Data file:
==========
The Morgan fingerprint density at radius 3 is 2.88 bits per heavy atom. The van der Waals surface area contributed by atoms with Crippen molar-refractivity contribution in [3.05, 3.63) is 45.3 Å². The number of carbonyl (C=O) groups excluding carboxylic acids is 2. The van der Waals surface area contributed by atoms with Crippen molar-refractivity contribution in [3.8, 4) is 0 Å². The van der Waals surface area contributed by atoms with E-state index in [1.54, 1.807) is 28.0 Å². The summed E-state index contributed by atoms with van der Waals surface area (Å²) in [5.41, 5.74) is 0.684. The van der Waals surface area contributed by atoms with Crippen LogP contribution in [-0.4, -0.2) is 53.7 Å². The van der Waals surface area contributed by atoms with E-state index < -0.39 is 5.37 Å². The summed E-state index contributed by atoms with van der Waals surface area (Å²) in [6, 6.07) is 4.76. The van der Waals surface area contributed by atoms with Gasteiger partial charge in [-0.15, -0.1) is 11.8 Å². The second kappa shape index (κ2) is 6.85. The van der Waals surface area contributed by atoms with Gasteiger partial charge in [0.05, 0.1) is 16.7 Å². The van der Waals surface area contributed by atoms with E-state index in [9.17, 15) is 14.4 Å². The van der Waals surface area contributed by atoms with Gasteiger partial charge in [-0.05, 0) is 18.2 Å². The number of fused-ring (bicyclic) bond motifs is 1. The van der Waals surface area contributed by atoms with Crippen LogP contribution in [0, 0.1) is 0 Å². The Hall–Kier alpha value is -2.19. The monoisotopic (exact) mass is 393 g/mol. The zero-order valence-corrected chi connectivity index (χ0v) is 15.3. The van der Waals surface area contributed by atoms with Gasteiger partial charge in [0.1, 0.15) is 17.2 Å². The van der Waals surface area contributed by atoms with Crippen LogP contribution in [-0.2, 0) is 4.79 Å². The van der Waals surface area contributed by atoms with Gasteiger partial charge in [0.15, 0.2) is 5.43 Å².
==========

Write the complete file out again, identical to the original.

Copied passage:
The Morgan fingerprint density at radius 3 is 2.88 bits per heavy atom. The van der Waals surface area contributed by atoms with Crippen molar-refractivity contribution in [3.05, 3.63) is 45.3 Å². The number of carbonyl (C=O) groups excluding carboxylic acids is 2. The van der Waals surface area contributed by atoms with Crippen molar-refractivity contribution in [3.8, 4) is 0 Å². The van der Waals surface area contributed by atoms with E-state index in [1.54, 1.807) is 28.0 Å². The summed E-state index contributed by atoms with van der Waals surface area (Å²) in [5.41, 5.74) is 0.684. The van der Waals surface area contributed by atoms with Crippen LogP contribution in [-0.4, -0.2) is 53.7 Å². The van der Waals surface area contributed by atoms with E-state index < -0.39 is 5.37 Å². The summed E-state index contributed by atoms with van der Waals surface area (Å²) in [6, 6.07) is 4.76. The van der Waals surface area contributed by atoms with Gasteiger partial charge in [-0.15, -0.1) is 11.8 Å². The second kappa shape index (κ2) is 6.85. The van der Waals surface area contributed by atoms with Gasteiger partial charge in [0.05, 0.1) is 16.7 Å². The van der Waals surface area contributed by atoms with E-state index in [9.17, 15) is 14.4 Å². The van der Waals surface area contributed by atoms with Gasteiger partial charge in [-0.05, 0) is 18.2 Å². The number of fused-ring (bicyclic) bond motifs is 1. The van der Waals surface area contributed by atoms with Crippen LogP contribution in [0, 0.1) is 0 Å². The Hall–Kier alpha value is -2.19. The monoisotopic (exact) mass is 393 g/mol. The zero-order valence-corrected chi connectivity index (χ0v) is 15.3. The van der Waals surface area contributed by atoms with Gasteiger partial charge in [0.1, 0.15) is 17.2 Å². The van der Waals surface area contributed by atoms with Crippen LogP contribution in [-0.2, 0) is 4.79 Å². The van der Waals surface area contributed by atoms with Gasteiger partial charge in [0.15, 0.2) is 5.43 Å².